93 research outputs found

    Deep Convolutional Neural Networks as Generic Feature Extractors

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    Recognizing objects in natural images is an intricate problem involving multiple conflicting objectives. Deep convolutional neural networks, trained on large datasets, achieve convincing results and are currently the state-of-the-art approach for this task. However, the long time needed to train such deep networks is a major drawback. We tackled this problem by reusing a previously trained network. For this purpose, we first trained a deep convolutional network on the ILSVRC2012 dataset. We then maintained the learned convolution kernels and only retrained the classification part on different datasets. Using this approach, we achieved an accuracy of 67.68 % on CIFAR-100, compared to the previous state-of-the-art result of 65.43 %. Furthermore, our findings indicate that convolutional networks are able to learn generic feature extractors that can be used for different tasks.Comment: 4 pages, accepted version for publication in Proceedings of the IEEE International Joint Conference on Neural Networks (IJCNN), July 2015, Killarney, Irelan

    Comparing Time and Frequency Domain for Audio Event Recognition Using Deep Learning

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    Recognizing acoustic events is an intricate problem for a machine and an emerging field of research. Deep neural networks achieve convincing results and are currently the state-of-the-art approach for many tasks. One advantage is their implicit feature learning, opposite to an explicit feature extraction of the input signal. In this work, we analyzed whether more discriminative features can be learned from either the time-domain or the frequency-domain representation of the audio signal. For this purpose, we trained multiple deep networks with different architectures on the Freiburg-106 and ESC-10 datasets. Our results show that feature learning from the frequency domain is superior to the time domain. Moreover, additionally using convolution and pooling layers, to explore local structures of the audio signal, significantly improves the recognition performance and achieves state-of-the-art results

    Robust Audio Event Recognition with 1-Max Pooling Convolutional Neural Networks

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    We present in this paper a simple, yet efficient convolutional neural network (CNN) architecture for robust audio event recognition. Opposing to deep CNN architectures with multiple convolutional and pooling layers topped up with multiple fully connected layers, the proposed network consists of only three layers: convolutional, pooling, and softmax layer. Two further features distinguish it from the deep architectures that have been proposed for the task: varying-size convolutional filters at the convolutional layer and 1-max pooling scheme at the pooling layer. In intuition, the network tends to select the most discriminative features from the whole audio signals for recognition. Our proposed CNN not only shows state-of-the-art performance on the standard task of robust audio event recognition but also outperforms other deep architectures up to 4.5% in terms of recognition accuracy, which is equivalent to 76.3% relative error reduction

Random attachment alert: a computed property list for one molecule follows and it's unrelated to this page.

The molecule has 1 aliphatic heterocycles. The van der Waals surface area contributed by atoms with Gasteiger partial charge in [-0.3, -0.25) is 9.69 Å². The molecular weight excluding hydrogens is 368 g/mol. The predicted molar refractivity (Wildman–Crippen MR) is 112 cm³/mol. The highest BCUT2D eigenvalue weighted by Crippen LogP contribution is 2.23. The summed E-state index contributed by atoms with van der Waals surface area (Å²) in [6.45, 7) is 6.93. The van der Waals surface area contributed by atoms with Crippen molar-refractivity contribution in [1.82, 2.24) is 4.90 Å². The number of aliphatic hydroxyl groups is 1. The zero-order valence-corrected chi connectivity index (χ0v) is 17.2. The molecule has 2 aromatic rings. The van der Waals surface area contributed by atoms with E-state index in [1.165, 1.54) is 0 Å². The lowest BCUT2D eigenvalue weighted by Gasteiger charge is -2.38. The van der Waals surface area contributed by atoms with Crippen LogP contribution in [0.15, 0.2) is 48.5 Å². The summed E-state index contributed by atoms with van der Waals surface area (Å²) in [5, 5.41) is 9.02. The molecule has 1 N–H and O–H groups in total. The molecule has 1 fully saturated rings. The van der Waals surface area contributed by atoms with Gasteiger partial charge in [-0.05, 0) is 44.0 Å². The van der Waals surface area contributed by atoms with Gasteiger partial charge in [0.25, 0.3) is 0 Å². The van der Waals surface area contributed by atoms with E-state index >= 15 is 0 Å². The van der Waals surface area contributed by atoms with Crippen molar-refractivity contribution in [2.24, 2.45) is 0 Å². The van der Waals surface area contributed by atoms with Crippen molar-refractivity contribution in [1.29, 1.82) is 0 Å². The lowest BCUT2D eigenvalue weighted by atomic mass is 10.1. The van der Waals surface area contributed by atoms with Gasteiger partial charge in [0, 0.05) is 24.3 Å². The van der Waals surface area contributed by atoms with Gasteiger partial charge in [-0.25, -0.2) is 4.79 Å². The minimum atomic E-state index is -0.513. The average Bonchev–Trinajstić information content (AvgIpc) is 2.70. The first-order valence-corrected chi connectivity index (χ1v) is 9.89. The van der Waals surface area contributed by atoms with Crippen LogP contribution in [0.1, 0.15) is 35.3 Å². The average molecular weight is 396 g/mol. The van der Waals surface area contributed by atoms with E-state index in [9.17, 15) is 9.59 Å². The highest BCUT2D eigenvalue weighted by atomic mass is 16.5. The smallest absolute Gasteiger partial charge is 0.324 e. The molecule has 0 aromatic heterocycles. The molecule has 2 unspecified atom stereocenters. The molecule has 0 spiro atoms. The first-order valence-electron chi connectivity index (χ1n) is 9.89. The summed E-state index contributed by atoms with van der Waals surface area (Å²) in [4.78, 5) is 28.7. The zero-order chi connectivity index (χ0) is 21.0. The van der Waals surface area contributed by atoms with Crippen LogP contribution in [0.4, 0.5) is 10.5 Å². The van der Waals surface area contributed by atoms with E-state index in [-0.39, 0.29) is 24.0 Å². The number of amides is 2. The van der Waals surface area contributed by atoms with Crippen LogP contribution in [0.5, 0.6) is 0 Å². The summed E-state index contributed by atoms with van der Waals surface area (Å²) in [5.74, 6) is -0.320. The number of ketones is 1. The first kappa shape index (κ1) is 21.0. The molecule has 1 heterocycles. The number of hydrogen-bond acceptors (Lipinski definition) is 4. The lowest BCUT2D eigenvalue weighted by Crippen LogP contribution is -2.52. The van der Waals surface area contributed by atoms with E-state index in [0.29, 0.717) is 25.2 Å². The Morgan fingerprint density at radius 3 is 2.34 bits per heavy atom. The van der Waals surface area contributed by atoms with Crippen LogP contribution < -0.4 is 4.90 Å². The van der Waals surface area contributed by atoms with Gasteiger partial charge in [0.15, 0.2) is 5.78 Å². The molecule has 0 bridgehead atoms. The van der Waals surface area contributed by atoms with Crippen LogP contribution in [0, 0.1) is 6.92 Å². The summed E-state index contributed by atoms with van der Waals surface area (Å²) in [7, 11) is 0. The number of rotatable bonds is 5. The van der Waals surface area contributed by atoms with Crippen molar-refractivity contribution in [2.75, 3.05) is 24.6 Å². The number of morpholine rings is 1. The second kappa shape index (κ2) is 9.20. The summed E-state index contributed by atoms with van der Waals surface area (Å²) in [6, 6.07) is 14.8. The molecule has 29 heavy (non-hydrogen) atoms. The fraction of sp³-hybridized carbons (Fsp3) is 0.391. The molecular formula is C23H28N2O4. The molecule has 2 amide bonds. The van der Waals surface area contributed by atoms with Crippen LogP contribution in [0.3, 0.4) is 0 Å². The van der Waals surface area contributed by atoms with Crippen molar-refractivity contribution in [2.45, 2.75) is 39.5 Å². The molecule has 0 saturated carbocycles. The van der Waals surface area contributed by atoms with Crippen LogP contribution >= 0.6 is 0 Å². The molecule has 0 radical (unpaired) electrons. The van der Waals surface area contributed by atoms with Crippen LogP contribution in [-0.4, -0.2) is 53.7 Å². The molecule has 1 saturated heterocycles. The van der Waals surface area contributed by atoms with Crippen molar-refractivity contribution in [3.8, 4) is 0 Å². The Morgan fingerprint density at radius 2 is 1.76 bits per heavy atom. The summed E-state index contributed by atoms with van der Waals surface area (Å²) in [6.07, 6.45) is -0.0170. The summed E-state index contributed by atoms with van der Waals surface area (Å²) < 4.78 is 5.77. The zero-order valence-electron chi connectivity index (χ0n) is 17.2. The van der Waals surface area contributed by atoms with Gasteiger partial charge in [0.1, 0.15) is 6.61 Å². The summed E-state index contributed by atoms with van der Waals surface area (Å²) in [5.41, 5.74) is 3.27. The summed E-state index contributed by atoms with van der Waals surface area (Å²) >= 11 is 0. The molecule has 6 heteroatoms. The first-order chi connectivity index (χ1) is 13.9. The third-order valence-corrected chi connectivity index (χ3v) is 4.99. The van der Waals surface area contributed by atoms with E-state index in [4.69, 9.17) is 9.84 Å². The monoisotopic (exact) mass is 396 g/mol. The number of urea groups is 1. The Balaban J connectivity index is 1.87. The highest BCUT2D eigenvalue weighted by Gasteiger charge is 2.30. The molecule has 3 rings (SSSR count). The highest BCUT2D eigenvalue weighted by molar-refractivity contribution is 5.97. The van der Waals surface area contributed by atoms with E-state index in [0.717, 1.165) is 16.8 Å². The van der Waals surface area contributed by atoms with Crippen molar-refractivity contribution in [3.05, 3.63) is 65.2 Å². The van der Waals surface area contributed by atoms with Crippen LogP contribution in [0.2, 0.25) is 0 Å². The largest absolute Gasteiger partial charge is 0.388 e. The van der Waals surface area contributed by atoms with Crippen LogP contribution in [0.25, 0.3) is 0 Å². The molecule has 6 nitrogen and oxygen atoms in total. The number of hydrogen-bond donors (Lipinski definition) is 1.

Audio Phrases for Audio Event Recognition

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    The bag-of-audio-words approach has been widely used for audio event recognition. In these models, a local feature of an audio signal is matched to a code word according to a learned codebook. The signal is then represented by frequencies of the matched code words on the whole signal. We present in this paper an improved model based on the idea of audio phrases which are sequences of multiple audio words. By using audio phrases, we are able to capture the relationship between the isolated audio words and produce more semantic descriptors. Furthermore, we also propose an efficient approach to learn a compact codebook in a discriminative manner to deal with high-dimensionality of bag-of-audio-phrases representations. Experiments on the Freiburg-106 dataset show that the recognition performance with our proposed bag-of-audio-phrases descriptor outperforms not only the baselines but also the state-of-the-art results on the dataset

    Representing Nonspeech Audio Signals through Speech Classification Models

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    The human auditory system is very well matched to both human speech and environmental sounds. Therefore, the question arises whether human speech material may provide useful information for training systems for analyzing nonspeech audio signals, such as in a recognition task. To find out how similar nonspeech signals are to speech, we measure the closeness between target nonspeech signals and different basis speech categories via a speech classification model. The speech similarities are finally employed as a descriptor to represent the target signal. We further show that a better descriptor can be obtained by learning to organize the speech categories hierarchically with a tree structure. We conduct experiments for the audio event analysis application by using speech words from the TIMIT dataset to learn the descriptors for the audio events of the Freiburg-106 dataset. Our results on the event recognition task outperform those achieved by the best system even though a simple linear classifier is used. Furthermore, integrating the learned descriptors as an additional source leads to improved performance